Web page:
2153. @item :noweb
  2154. A header argument of @code{:noweb yes} will expand ``noweb'' style references
  2155. on evaluation and tangling.
  2156. @item :file
  2157. Code blocks which output results to files (e.g. graphs, diagrams and figures)
  2158. can accept a @code{:file filename} header argument in which case the results
  2159. are saved to the named file, and a link to the file is inserted into the
  2160. Org-mode buffer.
  2161. @end table
  2162. @subheading Library of Babel
  2163. Use @kbd{C-c C-v l} to load the code blocks from an Org-mode files into the
  2164. ``Library of Babel'', these blocks can then be evaluated from any Org-mode
  2165. buffer. A collection of generally useful code blocks is distributed with
  2166. Org-mode in @code{contrib/}.
  2167. @seealso{
  2168. @uref{,Chapter 14 of the manual}@*
  2169. @uref{,
  2170. The Babel site on Worg}}
  2171. @node Miscellaneous, , Working With Source Code, Top
  2172. @chapter Miscellaneous
  2173. @menu
  2174. * Completion:: M-TAB knows what you need
  2175. * Clean view:: Getting rid of leading stars in the outline
  2176. * MobileOrg:: Org-mode on the iPhone
  2177. @end menu
  2178. @node Completion, Clean view, Miscellaneous, Miscellaneous
  2179. @section Completion
  2180. Org supports in-buffer completion with @kbd{M-@key{TAB}}. This type of
  2181. completion does not make use of the minibuffer. You simply type a few
  2182. letters into the buffer and use the key to complete text right there. For
  2183. example, this command will complete @TeX{} symbols after @samp{\}, TODO
  2184. keywords at the beginning of a headline, and tags after @samp{:} in a
  2185. headline.
  2186. @node Clean view, MobileOrg, Completion, Miscellaneous
  2187. @section A cleaner outline view
  2188. Some people find it noisy and distracting that the Org headlines start with a
  2189. potentially large number of stars, and that text below the headlines is not
  2190. indented. While this is no problem when writing a @emph{book-like} document
  2191. where the outline headings are really section headings, in a more
  2192. @emph{list-oriented} outline, indented structure is a lot cleaner:
  2193. @smallexample
  2194. @group
  2195. * Top level headline | * Top level headline
  2196. ** Second level | * Second level
  2197. *** 3rd level | * 3rd level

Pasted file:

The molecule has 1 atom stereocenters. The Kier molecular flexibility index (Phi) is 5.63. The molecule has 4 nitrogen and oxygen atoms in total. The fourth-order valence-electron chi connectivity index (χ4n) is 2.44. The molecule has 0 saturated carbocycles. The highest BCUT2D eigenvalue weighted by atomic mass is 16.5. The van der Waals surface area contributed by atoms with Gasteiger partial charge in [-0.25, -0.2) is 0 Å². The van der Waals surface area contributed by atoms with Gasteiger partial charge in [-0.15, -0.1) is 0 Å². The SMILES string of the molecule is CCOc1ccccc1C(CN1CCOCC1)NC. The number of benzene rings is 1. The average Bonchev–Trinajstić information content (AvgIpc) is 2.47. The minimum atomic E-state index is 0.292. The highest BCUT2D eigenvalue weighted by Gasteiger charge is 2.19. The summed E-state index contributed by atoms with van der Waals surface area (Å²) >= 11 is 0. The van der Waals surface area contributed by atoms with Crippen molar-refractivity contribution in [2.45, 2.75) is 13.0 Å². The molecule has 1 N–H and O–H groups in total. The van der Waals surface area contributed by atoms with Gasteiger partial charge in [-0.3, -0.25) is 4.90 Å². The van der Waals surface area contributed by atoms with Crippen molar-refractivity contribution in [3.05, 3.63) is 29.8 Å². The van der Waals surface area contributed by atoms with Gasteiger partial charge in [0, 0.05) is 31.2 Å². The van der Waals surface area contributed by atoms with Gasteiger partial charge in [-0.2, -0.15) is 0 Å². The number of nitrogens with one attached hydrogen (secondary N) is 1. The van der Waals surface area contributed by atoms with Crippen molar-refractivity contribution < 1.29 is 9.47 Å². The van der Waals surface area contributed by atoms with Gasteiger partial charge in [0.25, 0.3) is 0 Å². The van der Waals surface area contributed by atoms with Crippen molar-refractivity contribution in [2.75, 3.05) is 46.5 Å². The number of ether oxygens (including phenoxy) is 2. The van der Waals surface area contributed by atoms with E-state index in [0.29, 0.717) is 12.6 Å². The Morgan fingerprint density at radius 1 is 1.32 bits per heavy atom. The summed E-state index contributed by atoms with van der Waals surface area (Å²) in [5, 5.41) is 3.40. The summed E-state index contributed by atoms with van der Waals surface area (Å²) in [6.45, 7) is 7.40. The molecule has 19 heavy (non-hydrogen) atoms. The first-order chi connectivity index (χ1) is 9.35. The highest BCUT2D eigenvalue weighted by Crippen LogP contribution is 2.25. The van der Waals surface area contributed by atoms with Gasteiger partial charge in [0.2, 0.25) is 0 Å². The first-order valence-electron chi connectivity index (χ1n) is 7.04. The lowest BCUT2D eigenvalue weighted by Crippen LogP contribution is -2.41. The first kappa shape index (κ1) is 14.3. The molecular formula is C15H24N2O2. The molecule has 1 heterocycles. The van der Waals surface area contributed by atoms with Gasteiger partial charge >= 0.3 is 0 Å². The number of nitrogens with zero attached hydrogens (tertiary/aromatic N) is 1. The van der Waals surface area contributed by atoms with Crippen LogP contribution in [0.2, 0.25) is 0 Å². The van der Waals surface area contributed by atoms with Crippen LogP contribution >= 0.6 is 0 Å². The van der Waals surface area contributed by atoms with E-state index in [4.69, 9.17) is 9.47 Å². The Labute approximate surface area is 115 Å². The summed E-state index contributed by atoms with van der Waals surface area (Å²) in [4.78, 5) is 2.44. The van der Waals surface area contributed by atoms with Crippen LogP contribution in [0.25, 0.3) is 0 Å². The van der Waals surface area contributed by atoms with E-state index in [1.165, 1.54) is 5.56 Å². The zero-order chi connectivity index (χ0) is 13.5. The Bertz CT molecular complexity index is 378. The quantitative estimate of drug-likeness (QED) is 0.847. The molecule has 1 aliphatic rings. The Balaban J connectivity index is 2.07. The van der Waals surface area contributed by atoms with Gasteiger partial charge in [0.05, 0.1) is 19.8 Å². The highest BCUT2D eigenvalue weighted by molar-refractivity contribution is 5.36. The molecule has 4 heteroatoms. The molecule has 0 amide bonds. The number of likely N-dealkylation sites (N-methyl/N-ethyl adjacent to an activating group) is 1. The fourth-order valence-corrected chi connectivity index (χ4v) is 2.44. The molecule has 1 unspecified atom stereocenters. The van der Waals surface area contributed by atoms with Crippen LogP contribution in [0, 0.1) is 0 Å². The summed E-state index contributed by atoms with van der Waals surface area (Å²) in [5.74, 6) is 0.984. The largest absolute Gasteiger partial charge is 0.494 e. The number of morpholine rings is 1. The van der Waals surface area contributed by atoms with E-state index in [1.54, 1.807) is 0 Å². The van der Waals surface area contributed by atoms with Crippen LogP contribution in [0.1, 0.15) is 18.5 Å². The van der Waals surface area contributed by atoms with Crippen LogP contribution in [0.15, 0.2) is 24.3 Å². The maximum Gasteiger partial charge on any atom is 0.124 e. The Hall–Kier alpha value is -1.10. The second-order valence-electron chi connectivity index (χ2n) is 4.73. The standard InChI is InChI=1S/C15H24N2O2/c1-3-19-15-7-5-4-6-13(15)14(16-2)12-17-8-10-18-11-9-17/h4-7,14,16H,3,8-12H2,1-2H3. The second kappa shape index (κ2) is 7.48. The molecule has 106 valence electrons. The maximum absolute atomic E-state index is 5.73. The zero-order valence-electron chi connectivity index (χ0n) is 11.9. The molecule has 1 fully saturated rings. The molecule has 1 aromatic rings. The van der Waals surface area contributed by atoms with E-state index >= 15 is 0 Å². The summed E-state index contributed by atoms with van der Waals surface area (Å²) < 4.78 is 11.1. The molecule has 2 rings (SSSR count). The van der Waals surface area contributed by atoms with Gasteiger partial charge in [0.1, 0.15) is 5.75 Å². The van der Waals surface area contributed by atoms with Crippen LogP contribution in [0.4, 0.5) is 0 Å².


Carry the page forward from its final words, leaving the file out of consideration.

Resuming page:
2198. some text | some text
  2199. *** 3rd level | * 3rd level
  2200. more text | more text
  2201. * Another top level headline | * Another top level headline
  2202. @end group
  2203. @end smallexample
  2204. @noindent
  2205. If you are using at least Emacs and version 6.29 of Org, this kind
  2206. of view can be achieved dynamically at display time using
  2207. @code{org-indent-mode}, which will prepend intangible space to each line.
  2208. You can turn on @code{org-indent-mode} for all files by customizing the
  2209. variable @code{org-startup-indented}, or you can turn it on for individual
  2210. files using
  2211. @smallexample
  2212. #+STARTUP: indent
  2213. @end smallexample
  2214. If you want a similar effect in earlier version of Emacs and/or Org, or if
  2215. you want the indentation to be hard space characters so that the plain text
  2216. file looks as similar as possible to the Emacs display, Org supports you by
  2217. helping to indent (with @key{TAB}) text below each headline, by hiding
  2218. leading stars, and by only using levels 1, 3, etc to get two characters
  2219. indentation for each level. To get this support in a file, use
  2220. @smallexample
  2221. #+STARTUP: hidestars odd
  2222. @end smallexample
  2223. @node MobileOrg, , Clean view, Miscellaneous
  2224. @section MobileOrg
  2225. @i{MobileOrg} is an application for the @i{iPhone/iPod Touch} series of
  2226. devices, developed by Richard Moreland. For details, see the Org-mode
  2227. manual.
  2228. @seealso{
  2229. @uref{, Chapter 15
  2230. of the manual}@*
  2231. @uref{, Appendix B of the
  2232. manual}@*
  2233. @uref{,Key reference card}}
  2234. @bye
  2235. @ignore
  2236. arch-tag: 8f0a8557-0acc-4436-b2b2-0197699e1452
  2237. @end ignore
  2238. @c Local variables:
  2239. @c fill-column: 77
  2240. @c End:
  2241. @c LocalWords: webdavhost pre